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Puerto Rico abortion debate follows U.S. Supreme Court overruling Roe : NPR

Abortion rights protesters demonstrate in San Juan, Puerto Rico in July.

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Puerto Rico abortion debate follows U.S. Supreme Court overruling Roe : NPR

Abortion rights protesters demonstrate in San Juan, Puerto Rico in July.

Alejandro Granadillo/NurPhoto/Getty Images

The day after the Supreme Court overturned Roe vs. Wadea representative of the Puerto Rican legislature introduced a bill punishing “the crime of abortion” with 99 years in prison.

The bill was withdrawn the same day it was introduced, but it represents renewed interest in dramatically restricting abortion in Puerto Rico after the Supreme Court overturned its 1973 ruling. Roe vs. Wade decision that protected the right to abortion.

A new attempt to limit abortion

Abortion at any time during pregnancy is currently legal in Puerto Rico, making the island, on paper, one of the most accessible locations in the Western Hemisphere for the procedure. But the fall of deer empowers conservative lawmakers to attempt new limits on the right to abortion.

Even though 77% of Puerto Ricans living on the island think abortion should be mostly illegal, “abortion wasn’t really a major item on the legislative agenda until the last four years,” he said. said Yanira Reyes, co-founder of the women’s rights association Inter -Mujeres Puerto Rico. “It’s been converted into a talking point.”

In June, five days before deer, Puerto Rico’s Senate passed a bill banning abortion after 22 weeks of gestation. The island’s House of Representatives has yet to vote on the bill. Senator Joanne Rodríguez Veve, a member of the Project Dignity party, sponsored the bill.

“I believe in defending life from conception. However, today I am prepared to favor Senate Bill 693,” said Rodríguez Veve, speaking in the Senate during the debate on the bill. law. “A bill that recognizes that a woman’s right to privacy is not absolute, but finds limits in the face of other rights, such as the right to life expressly recognized in our constitution.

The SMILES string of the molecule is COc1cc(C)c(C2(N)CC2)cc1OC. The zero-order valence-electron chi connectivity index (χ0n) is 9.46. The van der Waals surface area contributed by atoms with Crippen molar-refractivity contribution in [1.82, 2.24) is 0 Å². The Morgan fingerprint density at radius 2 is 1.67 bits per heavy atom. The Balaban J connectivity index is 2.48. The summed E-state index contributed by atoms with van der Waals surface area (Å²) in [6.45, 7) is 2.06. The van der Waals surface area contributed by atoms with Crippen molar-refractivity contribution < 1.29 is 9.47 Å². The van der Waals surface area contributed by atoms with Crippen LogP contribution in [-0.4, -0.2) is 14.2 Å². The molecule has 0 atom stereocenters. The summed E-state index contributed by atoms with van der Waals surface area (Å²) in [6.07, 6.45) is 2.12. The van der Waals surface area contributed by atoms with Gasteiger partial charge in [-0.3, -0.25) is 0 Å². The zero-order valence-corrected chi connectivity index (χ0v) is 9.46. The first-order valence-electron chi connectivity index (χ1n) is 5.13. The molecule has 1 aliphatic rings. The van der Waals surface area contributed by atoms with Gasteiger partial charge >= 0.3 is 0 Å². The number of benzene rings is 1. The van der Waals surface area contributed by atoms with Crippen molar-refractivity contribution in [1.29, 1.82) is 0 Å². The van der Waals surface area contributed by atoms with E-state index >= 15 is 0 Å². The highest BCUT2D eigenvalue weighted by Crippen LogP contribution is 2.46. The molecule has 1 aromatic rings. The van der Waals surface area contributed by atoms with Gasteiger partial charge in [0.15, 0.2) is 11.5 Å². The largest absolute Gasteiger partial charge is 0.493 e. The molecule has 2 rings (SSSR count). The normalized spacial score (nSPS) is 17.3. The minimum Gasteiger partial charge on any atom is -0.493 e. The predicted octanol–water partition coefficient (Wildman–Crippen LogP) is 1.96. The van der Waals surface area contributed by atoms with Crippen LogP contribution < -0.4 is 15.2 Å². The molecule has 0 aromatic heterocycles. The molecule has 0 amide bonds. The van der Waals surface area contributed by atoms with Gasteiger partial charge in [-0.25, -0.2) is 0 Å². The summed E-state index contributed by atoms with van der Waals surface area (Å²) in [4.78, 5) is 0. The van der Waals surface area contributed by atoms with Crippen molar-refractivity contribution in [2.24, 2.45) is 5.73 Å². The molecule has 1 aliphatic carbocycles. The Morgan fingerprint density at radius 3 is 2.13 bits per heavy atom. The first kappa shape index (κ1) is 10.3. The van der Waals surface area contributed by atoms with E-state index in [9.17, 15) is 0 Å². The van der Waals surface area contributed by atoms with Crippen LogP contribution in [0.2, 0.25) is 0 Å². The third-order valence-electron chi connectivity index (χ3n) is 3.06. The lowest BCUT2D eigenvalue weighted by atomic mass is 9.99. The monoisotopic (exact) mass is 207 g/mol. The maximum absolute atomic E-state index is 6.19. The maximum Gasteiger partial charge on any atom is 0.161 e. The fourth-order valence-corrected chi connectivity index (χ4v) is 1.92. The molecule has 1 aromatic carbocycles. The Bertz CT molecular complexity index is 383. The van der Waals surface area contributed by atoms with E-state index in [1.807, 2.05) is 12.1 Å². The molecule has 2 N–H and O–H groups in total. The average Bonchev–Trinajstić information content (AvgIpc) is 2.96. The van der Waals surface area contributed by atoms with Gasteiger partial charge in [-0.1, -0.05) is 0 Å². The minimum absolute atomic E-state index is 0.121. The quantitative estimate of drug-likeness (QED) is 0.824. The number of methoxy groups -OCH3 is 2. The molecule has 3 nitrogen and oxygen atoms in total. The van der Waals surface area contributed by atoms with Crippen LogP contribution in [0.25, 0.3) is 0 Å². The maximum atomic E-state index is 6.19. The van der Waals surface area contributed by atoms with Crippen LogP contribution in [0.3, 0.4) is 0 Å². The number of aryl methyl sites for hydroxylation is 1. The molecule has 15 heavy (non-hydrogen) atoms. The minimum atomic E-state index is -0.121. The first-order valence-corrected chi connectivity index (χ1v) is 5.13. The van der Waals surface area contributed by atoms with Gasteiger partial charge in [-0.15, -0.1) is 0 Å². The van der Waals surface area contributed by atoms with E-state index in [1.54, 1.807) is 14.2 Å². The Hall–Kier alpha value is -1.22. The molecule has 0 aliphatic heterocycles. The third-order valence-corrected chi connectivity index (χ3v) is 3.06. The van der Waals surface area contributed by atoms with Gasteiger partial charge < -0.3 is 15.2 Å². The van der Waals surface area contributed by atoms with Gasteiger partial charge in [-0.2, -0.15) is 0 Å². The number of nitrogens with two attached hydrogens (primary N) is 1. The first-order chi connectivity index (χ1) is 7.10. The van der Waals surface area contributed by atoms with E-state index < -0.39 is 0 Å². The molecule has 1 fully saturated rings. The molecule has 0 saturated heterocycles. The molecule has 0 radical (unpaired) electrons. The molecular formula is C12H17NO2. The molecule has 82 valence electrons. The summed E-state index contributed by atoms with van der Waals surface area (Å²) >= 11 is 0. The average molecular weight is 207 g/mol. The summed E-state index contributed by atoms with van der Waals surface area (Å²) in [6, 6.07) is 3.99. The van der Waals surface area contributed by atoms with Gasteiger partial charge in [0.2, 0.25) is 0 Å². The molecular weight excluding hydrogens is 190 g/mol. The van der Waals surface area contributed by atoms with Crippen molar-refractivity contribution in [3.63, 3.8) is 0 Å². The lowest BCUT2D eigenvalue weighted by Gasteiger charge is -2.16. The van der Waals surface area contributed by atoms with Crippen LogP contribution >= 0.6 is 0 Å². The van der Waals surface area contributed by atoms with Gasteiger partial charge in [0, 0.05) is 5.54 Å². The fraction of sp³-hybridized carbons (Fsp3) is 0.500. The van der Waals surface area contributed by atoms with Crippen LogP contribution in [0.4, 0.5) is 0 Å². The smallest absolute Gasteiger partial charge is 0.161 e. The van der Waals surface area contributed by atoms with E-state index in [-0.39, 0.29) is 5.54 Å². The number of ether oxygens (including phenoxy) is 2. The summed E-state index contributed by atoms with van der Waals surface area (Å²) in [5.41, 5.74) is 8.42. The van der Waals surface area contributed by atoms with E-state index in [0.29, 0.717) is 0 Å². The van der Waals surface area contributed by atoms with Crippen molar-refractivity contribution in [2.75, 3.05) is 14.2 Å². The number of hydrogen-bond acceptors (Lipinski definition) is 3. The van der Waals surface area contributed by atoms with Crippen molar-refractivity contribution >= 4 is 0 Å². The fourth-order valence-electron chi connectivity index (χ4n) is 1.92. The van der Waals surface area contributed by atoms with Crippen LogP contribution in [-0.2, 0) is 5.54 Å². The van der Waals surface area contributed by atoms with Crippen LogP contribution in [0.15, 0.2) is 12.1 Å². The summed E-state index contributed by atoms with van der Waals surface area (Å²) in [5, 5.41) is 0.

Founded in 2019, Project Dignity followed the lead of anti-abortion groups in the Americas, introducing anti-abortion measures such as “fetal heartbeat” bills. During the current legislative session, the only senator and representative of the party proposed 10 bills limiting the right to abortion.

“Contrary to what many people think, including people in Puerto Rico, abortion is legal,” said Verónica Colón Rosario, executive director of the Women’s Foundation of Puerto Rico. “With this conversation about Roe vs. Wade, many people believe that in Puerto Rico this right has been lost, and this is the narrative that pro-lifers want to maintain. But it continues to be legal.”

Access to abortion in Puerto Rico is limited

There are only four abortion clinics in Puerto Rico to serve more than 3.2 million people. Three of these clinics are in San Juan, the capital.

“In Puerto Rico, there are very few medical appointments available, and that includes gynecological appointments in private practices,” says Frances Collazo Cáceres, abortion and advocacy counselor at the Profamilias family planning clinic. “Often patients have to wait three or four months for an appointment with a doctor.”

Cost is also a barrier to accessing reproductive care, as abortion clinics on the island receive no public funding. Additionally, nearly half of Puerto Rico’s population receives Medicaid, which only covers one non-hormonal IUD.

“[Clinics] have almost no staff because there is no funding,” Colón said. ” Whether [abortion in] the United States is underfunded, Puerto Rico is the worst case scenario. They are suffocating with their work.”

Obstetrician and gynecologist Yarí Vale Moreno runs the only clinic on the island that offers abortions beyond 14 weeks of pregnancy. Her clinic, which offers abortions up to 24 weeks gestation, also offers other reproductive health services, but she says she is feeling the impact of the lack of funding.

“Here in Puerto Rico, contraception is really hard to get. People have to have health insurance, private health insurance, to get long-acting reversible contraception and birth control pills for free,” Vale Moreno said. “Other people who are about 60% of the population that I [treat], they are not able to get all that. So you have to juggle a lot to be able to prescribe them contraceptives. »

“It’s always a problem of access [for abortion] because people, unless they know it or tell a friend, it’s very hard for you to say, “Oh, I need an abortion professional.” Where can I find it?’ ” Vale Moreno said. “And they say, ‘Oh, my doctor does it, you know,’ and it’s not considered positive. So for a lot of people, it’s silence.”

Despite legislative attempts to limit it, abortion remains legal on the island for the time being. And while abortion rights weren’t a big topic of debate before the overthrow of deerthe reversal of the Supreme Court could lead to a new political prioritization of the issue.

“We’ll have to see now what happens. It could be a double-edged sword,” Reyes said. “In Puerto Rico, for people who didn’t have abortion as an important point in their lives, they never thought about it much. Now they are starting to take a stand.”

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